A range of dynamics that can lead to productivity and output increases from transportation investments have been noted in the literature. They include:

Market Expansion

Transportation and accessibility improvements allow firms to expand their market for sales, while allowing these same firms to buy intermediate inputs from a wider range of suppliers. Expanded markets allow firms to buy intermediate goods more cheaply and to sell to a wider market, expanding output and creating potential for significant economies of scale in production. Regions can become more specialized, and the overall mix of production activities among regions becomes more efficient.

Supply Chain Effects

Transportation’s impact on logistics costs are probably more studied than other impacts. In addition to lowering freight transport costs, reduced transit times and improved reliability in delivery allow shippers to lower inventory and increase just in time delivery. Improved logistics, including a more efficient mix of transportation and warehousing, allows some firms to reorganize their production processes, source intermediate goods from almost anywhere, all leading to increased productivity and lower production costs.

Labor Market Effects

By expanding access to jobs, employees can better match their skills to the types of jobs available. From the employer’s perspective, the effective labor supply expands, skilled positions can be filled more easily, and employers may not have to bid wages up as much to fill these types of high value added positions.

Work Related Travel

For transportation projects such as high speed rail,6 more comfortable travel with business amenities such as free Internet provides opportunities for business travelers to be productive, as compared with driving, or even flying, where transfers, inconvenience, lack of amenities, and delays can be onerous and cut down productivity while traveling.

Agglomeration Effects

Benefits from the spatial concentration of economic activities, especially jobs, have long been a central feature of urban economic models, and recent studies have revived interest in the role of density in aggregate economic growth. Agglomeration benefits refer to a range of effects, including denser interactions among firms of similar types—leading to knowledge sharing, labor pool sharing—and increased access to key inputs such as content contributors, research, financing, legal services, etc. An illustration of such increased interactions, in this case due to the California High Speed Rail project, between Silicon Valley/Northern California “tech” firms and Southern California content and high value added resource contributors is shown in Box 4.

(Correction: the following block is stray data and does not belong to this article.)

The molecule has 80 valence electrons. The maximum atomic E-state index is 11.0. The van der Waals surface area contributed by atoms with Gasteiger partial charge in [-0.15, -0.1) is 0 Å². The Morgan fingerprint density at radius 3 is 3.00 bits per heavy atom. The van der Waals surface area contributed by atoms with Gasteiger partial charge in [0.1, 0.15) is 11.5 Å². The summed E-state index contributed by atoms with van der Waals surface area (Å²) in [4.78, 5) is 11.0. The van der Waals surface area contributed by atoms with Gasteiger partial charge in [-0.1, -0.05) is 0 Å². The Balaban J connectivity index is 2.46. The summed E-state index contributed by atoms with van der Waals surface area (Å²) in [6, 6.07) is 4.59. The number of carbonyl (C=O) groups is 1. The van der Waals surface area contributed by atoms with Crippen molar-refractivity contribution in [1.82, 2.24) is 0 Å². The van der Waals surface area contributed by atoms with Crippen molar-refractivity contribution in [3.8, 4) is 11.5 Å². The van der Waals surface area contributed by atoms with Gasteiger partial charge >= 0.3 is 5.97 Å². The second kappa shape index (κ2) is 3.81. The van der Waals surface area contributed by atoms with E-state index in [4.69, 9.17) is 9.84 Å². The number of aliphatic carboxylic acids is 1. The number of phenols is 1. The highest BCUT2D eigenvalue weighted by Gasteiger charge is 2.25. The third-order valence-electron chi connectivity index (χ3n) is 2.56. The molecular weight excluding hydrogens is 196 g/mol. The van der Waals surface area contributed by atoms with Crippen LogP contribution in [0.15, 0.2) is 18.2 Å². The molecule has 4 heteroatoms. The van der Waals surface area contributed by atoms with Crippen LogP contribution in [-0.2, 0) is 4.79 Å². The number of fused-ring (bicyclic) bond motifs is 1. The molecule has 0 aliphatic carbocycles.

Research in this area is perhaps more advanced than the other areas.7 Studies by the British economist Daniel Graham have been pioneering. Graham’s econometric experiments utilize the concept of “effective density”—by improving accessibility, markets are “effectively” denser, even though the actual spatial location of activities does not change. The econometrics relates variations in accessibility for small zones to variations in productivity of industries, and to wages of workers. The magnitude of agglomeration effects on productivity is typified by TCRP Project J-11 (2009),8 which estimates that a five percent increase in effective density yields a 0.1 percent change in productivity, a productivity elasticity of around 0.02 with respect to density. Other studies show somewhat more robust (output) elasticities, in a range of 0.08 to 0.3, with averages for an economy around 0.12 (Graham, 2007). In the United Kingdom, the Department for Transport has begun to incorporate agglomeration effects in their benefit cost guidelines.

Employment Benefits

To what extent can we expect transportation induced economic productivity gains to generate increased employment? It seems intuitive that if you can increase economic productivity and expand output, employment gains should follow directly. This may not be the case, however, as employment effects may be minimal, certainly less than proportional to the output gains.